From the Fleet: Commissioners Unfit for Service
‘From the Fleet’ is intended to allow individuals and organizations the opportunity to express their opinions on commercial fishing-related issues and concerns. The views expressed herein are the opinions of the author, and do not reflect nor represent those of Fishermen’s News staff and/or any related constituents.
Hobe Kytr sent a letter to members of the Senate Natural Resources and Parks Committee last month:
“I read the bios of the members of the Committee, and none has any experience with or knowledge of commercial fisheries, so I adjusted my arguments accordingly. I bet they all eat in restaurants, and might like a nice salmon dinner now and then. And maybe, just maybe, they might care more about the redirecting of Washington’s share of an important public resource to Oregon than the Fish & Wildlife Commission. And maybe they might expect the public’s business to be done in public, and conflict of interest laws to be obeyed. It was worth a try.”
Dear Senate Natural Resource & Parks Committee Members:
Salmon For All is a nonprofit trade association of Columbia River commercial fishermen and processors, representing the Columbia River non-Indian gillnet fishery. Our member processors are residents of both Washington and Oregon. Our member fishermen and processors in both states have been severely affected by a radical reallocation plan undertaken by the Fish & Wildlife Commissions of both states at the behest of Oregon Governor John Kitzhaber. The resulting fishery “reform” will dramatically redirect the percentage of the Columbia River’s public fishery resource available to consumers away from the public to the small percentage of the population who participate in the Columbia River recreational salmon fisheries. No longer will the finest varieties and grades of Columbia River salmon be made available for sale in the fine restaurants of Seattle and Olympia, or Portland and Salem, for that matter. It is patently unfair to the majority of those of us who as taxpayers and ratepayers pay for fish production costs to be denied a fair share of these beautiful fish.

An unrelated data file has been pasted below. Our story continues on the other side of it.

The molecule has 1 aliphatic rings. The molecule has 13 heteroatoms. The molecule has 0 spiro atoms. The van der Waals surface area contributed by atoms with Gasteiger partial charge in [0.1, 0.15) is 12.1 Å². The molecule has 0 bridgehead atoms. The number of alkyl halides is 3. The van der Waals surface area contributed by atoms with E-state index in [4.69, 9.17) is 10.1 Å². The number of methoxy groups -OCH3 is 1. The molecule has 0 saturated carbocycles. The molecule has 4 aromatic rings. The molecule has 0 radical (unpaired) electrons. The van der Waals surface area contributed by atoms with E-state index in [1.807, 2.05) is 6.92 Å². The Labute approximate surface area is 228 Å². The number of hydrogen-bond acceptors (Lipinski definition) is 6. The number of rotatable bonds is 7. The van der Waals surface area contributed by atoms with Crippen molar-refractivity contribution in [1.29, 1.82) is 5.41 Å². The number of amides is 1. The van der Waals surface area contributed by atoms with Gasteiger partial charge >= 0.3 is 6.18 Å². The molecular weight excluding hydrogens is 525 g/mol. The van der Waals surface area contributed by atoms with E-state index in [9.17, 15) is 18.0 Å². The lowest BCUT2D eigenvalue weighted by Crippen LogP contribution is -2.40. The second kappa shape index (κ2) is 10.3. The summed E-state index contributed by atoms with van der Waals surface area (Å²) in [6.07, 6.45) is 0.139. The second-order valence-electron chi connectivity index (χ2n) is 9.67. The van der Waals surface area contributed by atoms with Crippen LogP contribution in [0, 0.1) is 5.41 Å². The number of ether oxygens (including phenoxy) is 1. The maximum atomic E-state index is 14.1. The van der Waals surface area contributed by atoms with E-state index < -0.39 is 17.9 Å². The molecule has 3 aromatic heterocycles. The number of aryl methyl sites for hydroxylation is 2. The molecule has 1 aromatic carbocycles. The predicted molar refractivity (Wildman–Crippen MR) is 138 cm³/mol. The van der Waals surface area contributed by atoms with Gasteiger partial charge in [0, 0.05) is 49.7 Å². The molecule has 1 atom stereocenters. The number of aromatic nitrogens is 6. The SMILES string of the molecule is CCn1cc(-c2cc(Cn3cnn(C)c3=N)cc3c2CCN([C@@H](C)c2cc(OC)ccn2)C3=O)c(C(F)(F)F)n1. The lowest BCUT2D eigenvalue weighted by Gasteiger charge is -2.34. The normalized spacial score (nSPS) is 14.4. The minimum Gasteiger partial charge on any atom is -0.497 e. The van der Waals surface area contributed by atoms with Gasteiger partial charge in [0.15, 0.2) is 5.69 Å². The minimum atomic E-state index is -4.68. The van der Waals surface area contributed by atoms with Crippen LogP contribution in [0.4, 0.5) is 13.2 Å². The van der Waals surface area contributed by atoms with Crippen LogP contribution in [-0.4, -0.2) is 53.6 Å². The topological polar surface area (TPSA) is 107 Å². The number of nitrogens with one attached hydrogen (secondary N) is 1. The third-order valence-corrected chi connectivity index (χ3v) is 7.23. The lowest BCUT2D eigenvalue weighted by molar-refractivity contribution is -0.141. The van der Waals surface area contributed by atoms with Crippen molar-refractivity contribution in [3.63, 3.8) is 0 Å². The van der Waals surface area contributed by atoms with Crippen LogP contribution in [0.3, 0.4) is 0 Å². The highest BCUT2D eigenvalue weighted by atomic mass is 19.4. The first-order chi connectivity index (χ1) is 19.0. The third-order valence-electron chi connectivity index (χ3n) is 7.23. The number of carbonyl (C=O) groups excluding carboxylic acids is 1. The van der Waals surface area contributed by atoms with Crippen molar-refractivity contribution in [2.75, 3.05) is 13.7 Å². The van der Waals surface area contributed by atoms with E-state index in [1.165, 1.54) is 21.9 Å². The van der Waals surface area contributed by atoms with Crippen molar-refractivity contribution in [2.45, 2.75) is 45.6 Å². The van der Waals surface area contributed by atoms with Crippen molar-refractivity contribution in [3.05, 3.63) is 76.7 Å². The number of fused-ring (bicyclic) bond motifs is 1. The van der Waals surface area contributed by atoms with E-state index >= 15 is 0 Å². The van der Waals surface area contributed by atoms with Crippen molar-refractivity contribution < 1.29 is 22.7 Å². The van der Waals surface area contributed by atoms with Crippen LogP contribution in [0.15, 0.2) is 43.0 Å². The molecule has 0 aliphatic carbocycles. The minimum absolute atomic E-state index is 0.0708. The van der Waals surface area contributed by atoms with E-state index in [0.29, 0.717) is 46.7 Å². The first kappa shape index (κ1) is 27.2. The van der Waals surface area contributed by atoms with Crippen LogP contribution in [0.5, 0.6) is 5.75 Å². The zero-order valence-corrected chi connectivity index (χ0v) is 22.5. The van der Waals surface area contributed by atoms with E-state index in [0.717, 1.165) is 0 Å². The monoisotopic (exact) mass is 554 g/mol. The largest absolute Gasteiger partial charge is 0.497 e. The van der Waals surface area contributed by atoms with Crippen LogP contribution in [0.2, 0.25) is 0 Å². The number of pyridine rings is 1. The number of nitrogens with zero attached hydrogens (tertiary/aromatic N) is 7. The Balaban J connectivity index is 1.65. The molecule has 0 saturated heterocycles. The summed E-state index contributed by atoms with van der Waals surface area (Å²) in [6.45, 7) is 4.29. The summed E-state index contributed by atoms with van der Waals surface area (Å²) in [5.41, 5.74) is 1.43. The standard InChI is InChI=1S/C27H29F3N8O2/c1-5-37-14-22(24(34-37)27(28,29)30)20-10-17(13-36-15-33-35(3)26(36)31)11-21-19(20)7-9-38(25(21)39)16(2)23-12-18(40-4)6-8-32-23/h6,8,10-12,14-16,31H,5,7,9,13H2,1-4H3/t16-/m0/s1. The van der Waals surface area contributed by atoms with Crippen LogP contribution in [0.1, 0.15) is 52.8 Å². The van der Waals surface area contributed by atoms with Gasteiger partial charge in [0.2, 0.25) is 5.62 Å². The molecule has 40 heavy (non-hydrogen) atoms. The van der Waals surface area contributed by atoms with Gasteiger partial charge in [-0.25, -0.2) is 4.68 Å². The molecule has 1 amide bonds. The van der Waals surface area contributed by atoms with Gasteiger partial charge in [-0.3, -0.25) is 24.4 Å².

Not only is the decision by the Washington Commission contrary to the interests of Washington commercial fishermen and consumers, by redirecting the Columbia River gillnet fishery into “off-channel enhanced fisheries,” most of which are in Oregon, the reallocation plan effectively transfers Washington’s share of the Columbia River fishery resource to Oregon.
I write to you today on a matter of importance and urgency. Coming before your committee for Senate confirmation are four members of the sitting Washington Fish & Wildlife Commission who are now eligible for reappointment, none of whom has ever been confirmed previously by the Senate. The four are Commissioners Conrad Mahnken, Larry Carpenter, David Jennings, and Jay Kehne. I write with particular concerns about Commissioners Mahnken and Carpenter.